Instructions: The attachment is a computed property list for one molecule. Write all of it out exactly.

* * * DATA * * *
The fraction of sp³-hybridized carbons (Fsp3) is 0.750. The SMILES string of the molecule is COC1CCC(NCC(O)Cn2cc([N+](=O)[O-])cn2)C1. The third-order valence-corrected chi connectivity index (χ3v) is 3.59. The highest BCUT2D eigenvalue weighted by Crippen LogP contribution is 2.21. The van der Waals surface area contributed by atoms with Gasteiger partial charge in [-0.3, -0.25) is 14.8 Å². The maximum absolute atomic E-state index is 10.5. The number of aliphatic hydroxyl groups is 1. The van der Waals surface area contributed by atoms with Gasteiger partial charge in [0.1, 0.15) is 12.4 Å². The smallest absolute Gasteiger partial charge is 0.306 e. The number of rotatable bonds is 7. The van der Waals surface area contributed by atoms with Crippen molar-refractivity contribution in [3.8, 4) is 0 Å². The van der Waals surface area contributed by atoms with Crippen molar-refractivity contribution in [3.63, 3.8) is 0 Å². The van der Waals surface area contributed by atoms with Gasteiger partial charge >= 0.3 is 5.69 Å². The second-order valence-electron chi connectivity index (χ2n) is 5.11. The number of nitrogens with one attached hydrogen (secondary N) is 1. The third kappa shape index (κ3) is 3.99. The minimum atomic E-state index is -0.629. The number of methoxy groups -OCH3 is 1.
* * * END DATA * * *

The fraction of sp³-hybridized carbons (Fsp3) is 0.750. The SMILES string of the molecule is COC1CCC(NCC(O)Cn2cc([N+](=O)[O-])cn2)C1. The third-order valence-corrected chi connectivity index (χ3v) is 3.59. The highest BCUT2D eigenvalue weighted by Crippen LogP contribution is 2.21. The van der Waals surface area contributed by atoms with Gasteiger partial charge in [-0.3, -0.25) is 14.8 Å². The maximum absolute atomic E-state index is 10.5. The number of aliphatic hydroxyl groups is 1. The van der Waals surface area contributed by atoms with Gasteiger partial charge in [0.1, 0.15) is 12.4 Å². The smallest absolute Gasteiger partial charge is 0.306 e. The number of rotatable bonds is 7. The van der Waals surface area contributed by atoms with Crippen molar-refractivity contribution in [3.8, 4) is 0 Å². The van der Waals surface area contributed by atoms with Crippen molar-refractivity contribution in [3.63, 3.8) is 0 Å². The van der Waals surface area contributed by atoms with Gasteiger partial charge >= 0.3 is 5.69 Å². The second-order valence-electron chi connectivity index (χ2n) is 5.11. The number of nitrogens with one attached hydrogen (secondary N) is 1. The third kappa shape index (κ3) is 3.99. The minimum atomic E-state index is -0.629. The number of methoxy groups -OCH3 is 1.